• The Southern Ocean continues to be under sampled with respect to carbon cycle related properties. The international CO2 community recommends for this region the construction of a CO2 ocean data observing system and delivery of CO2 ocean data products. Such data sets will provide valuable observational evidence for understanding historical climate change, and providing valuable insights into how the Southern Ocean may respond to further change. Such initiatives should be an integral component of the Southern Ocean Observing System required for monitoring and forecasting the ocean’s role in Antarctic climate change.
  • In terms of simulating the Southern Ocean response to historical climate change, some of the largest uncertainties in our results lie in the hydrological cycle (especially precipitation), the most poorly observed of all the forcing fields. To better understand and quantify the changes due to historical and future climate change, better estimates of the freshwater budget will be required.
  • Although there are many observational programmes concerned with change in the Antarctic ice sheet, we still have little data on permafrost and the active layer. The lack of long-term monitoring data precludes drawing any definitive conclusions on the impact of climate change on permafrost in Antarctica and this situation needs to be remedied through new observational initiatives.
  • The last few years have also seen great advances in our understanding of terrestrial and marine ecosystems, and studies are now starting to address their resistance, resilience and adaptation to recent climate change. However, fundamentally important baseline biodiversity and biogeographic survey data are still lacking across most of the continent and parts of the surrounding Southern Ocean – those data and systematic and robust monitoring programmes across a network of representative locations are required to allow anything other than the current ad hoc and serendipitous approach to identifying biological responses to any aspect of environmental change in Antarctica. We also still require much more information on the links between the high latitude biota and broad-scale climatic factors, such as changes in the tropical atmosphere/ocean system (e.g. ENSO) and the modes of mid- and high latitude climate variability (e.g. the SAM).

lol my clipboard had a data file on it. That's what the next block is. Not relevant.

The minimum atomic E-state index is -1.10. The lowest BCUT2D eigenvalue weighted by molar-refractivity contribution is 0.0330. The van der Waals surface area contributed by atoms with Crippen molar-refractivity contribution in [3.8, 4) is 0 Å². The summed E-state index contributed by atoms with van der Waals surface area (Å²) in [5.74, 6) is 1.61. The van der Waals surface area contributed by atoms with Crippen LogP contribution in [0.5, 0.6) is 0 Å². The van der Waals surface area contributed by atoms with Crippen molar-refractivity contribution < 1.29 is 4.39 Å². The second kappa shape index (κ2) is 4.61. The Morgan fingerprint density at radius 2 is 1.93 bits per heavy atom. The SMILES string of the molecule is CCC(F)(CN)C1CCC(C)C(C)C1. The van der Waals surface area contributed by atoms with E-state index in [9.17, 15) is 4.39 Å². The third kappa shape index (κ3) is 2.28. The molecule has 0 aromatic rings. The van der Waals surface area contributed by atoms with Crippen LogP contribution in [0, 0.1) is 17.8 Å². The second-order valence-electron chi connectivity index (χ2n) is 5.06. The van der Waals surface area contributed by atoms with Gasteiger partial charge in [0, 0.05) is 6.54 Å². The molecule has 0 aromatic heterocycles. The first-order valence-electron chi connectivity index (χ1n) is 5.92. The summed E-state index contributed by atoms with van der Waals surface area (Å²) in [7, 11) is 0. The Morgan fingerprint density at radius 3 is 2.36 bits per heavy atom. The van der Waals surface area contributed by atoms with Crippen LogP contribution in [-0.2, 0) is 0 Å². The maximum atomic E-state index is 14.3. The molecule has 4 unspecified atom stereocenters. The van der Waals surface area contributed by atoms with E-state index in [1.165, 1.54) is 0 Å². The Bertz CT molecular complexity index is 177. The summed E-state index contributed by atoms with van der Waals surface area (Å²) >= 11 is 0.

• We recommend that the international community implement and monitor progress in the establishment of internationally recommended observing systems such as (a) CryOS (the Cryosphere observing system recommended for the IGOS Partners and adopted by the Group on Earth Observations), and (b) the Global Climate Observing System (GCOS).
  • The Protocol on Environmental Protection to the Antarctic Treaty provides strict guidelines for the protection of the Antarctic environment and underscores its value to scientific research. Although rigorous application of the Protocol will help minimize the local impacts of both the tourism industry and national operators, constant vigilance is essential. Conservation measures should focus on achieving a better knowledge of the structure and functioning of Antarctic ecosystems and of the long-term effects of persistent contaminants in Antarctic organisms and food chains, and in developing continental-scale monitoring programmes based upon a network of carefully selected flagship sites.
  • Higher horizontal and vertical resolution is needed in climate models to realistically represent many high latitude processes and their effects. Models must take into account in far greater detail than at present the complex orography in the coastal region, the behaviour of the atmospheric boundary layer, eddies in the ocean, and the effects of and sea ice. Sub-grid scale processes e.g. sea ice properties affecting atmosphere-ice-ocean interaction require improved parameterisations. Model outputs are also required at smaller physical scales relevant to the Antarctic habitats and communities, including the establishment and expansion of links between macro and microclimatic processes and trends.
  • Climate model formulations need to be modified to recognise that parameters based on the behaviour of the atmosphere at low latitudes do not necessarily reflect processes operating in the Polar Regions, where the atmospheric boundary layer is commonly very stable. These models must include more sophisticated representation of the formation and melting of sea ice and its effects. In addition, the models need to be interactively coupled to ice shelf models so that the impact of changes in ocean circulation and water mass delivery below the shelf can be correctly simulated. This will lead to better predictions of sea level changes that might arise from interactions of the waters of the Southern Ocean with the periphery of the Antarctic Ice Sheet.